By Clinton Gill
Glade Sun editor
As noted in my last column, the Fourth Amendment to the Constitution states, "The right of the people to be secure in their persons, houses, papers and effects, against unreasonable searches and seizures, shall not be violated, and no warrants shall issue, but upon probable cause, supported by oath or affirmation and particularly describing the place to be searched, and the persons or things to be seized."
The founding fathers did not write the Constitution to protect criminals; rather the Bill of Rights was coined to protect the freedom of the citizenry. "Innocent people have nothing to hide" is a phrase used by tyrants and fools. The former use it trick people into giving up their sovereignty, the latter consent to the manipulation because they assume it will always apply to someone else – it's always easier to give up someone else's liberty, particularly when you think they might be guilty of something. Former Communist Leader Vladimir Lenin is attributed with terming the supporters of these power grabs "useful idiots" because they are too naive to realize that eventually their freedoms will be affected, as well.
It is a false assumption to presume that if someone doesn't want to be searched then they must be guilty of a crime. Police often use this tactic in order to get people to consent to being searched without having to go through the administrative hassle of having to obtain a warrant. This is not to suggest that the police are out to get you. Although there are some unscrupulous people in law enforcement, the vast majority are heroes who strive to keep us safe and often do so facing great personal danger. The police have a very tough job, and it's never-ending. The majority of their time is spent dealing with the worst society has to offer. Under those conditions comes a natural psychological progression that leads to an assumption that everyone is guilty. However, assumptions do not make convictions; evidence does. This is one reason why we have due process, courts and trial by jury. The job for police then, is to provide enough evidence to prove their assumptions.
There are currently so many laws on the books that everyone is probably guilty of something, whether they know it or not. Just because a bill becomes a law doesn't mean its legal. The United States Constitution is the supreme law of the land. Nevertheless, both state and federal legislatures pass laws with some regularity that violate the Constitution. As Senator Diane Feinstein recently noted, "Congress is in the business of making law; the Supreme Court interprets the law – [if] they strike down the law, they strike down the law." It is much easier and less time consuming for the legislature to pass laws than it is for the judicial branch to determine if a law passes Constitutional muster.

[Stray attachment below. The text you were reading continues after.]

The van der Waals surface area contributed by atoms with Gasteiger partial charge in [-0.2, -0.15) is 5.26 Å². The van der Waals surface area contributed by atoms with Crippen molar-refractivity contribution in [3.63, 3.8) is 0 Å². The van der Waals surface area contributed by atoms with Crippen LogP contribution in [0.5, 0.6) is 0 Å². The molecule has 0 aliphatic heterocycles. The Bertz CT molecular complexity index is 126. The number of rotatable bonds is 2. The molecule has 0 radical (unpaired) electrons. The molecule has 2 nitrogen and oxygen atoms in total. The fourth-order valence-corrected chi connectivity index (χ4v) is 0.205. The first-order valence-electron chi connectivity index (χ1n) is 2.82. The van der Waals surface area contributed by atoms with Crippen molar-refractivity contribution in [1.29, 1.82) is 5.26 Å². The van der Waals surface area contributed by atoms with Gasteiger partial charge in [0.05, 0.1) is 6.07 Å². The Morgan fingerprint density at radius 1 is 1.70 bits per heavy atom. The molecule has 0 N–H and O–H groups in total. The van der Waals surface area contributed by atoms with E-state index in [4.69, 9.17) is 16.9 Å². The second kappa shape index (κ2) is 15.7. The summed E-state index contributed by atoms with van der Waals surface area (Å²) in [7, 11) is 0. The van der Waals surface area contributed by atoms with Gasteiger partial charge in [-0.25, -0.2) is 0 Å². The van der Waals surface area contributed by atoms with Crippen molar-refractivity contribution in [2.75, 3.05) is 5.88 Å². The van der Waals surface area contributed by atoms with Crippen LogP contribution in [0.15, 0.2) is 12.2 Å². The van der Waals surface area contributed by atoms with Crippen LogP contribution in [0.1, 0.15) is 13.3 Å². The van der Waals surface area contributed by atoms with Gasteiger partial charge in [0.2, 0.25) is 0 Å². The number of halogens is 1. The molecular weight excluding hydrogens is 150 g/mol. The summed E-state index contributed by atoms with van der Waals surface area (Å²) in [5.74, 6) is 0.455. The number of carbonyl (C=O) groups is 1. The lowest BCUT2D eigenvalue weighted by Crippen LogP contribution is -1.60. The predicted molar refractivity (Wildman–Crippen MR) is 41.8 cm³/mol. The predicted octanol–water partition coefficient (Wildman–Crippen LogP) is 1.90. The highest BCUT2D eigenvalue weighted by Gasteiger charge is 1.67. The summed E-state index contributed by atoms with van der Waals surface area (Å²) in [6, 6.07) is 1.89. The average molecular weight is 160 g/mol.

Tragedy is a catalyst for seizing power. When it strikes, the public at large demands more security and allows intrusions into their privacy that they would not normally allow. Statists use this to their advantage. One such proposal came to us from Washington state just last month. Senate Bill 5737 was introduced by Democrats in February in response to the national debate on gun control. The bill stated, "In order to continue to possess an assault weapon that was legally possessed on the effective date of this section, the person in possession shall...safely and securely store the assault weapon. The sheriff of the county may, no more than once per year, conduct an inspection to ensure compliance with this subsection."
The provisions of this bill clearly violate the Fourth Amendment, as it would have potentially given law enforcement the authority to come into private residences any time, day or night (up to once per year), without a warrant to "conduct an inspection" – and who's to say what they would find. The potential for abuse under such provision is very real and very scary. Luckily SB 5737 is dead for this session, but it highlights the importance of the Fourth Amendment.
Everyone has something in their life that is, or should be, private to them. Whether its something in their underwear drawer, an old love letter, old pictures of a parent, a telephone conversation with a business partner or a legally owned semi-automatic handgun. Everyone has something they don't want strangers going through. Everyone has something the government has no business going through. Free people have a right to expect that kind of privacy, and that right should be jealously and vociferously guarded.
"Those who would give up essential Liberty, to purchase a little temporary Safety, deserve neither Liberty nor Safety." – Benjamin Franklin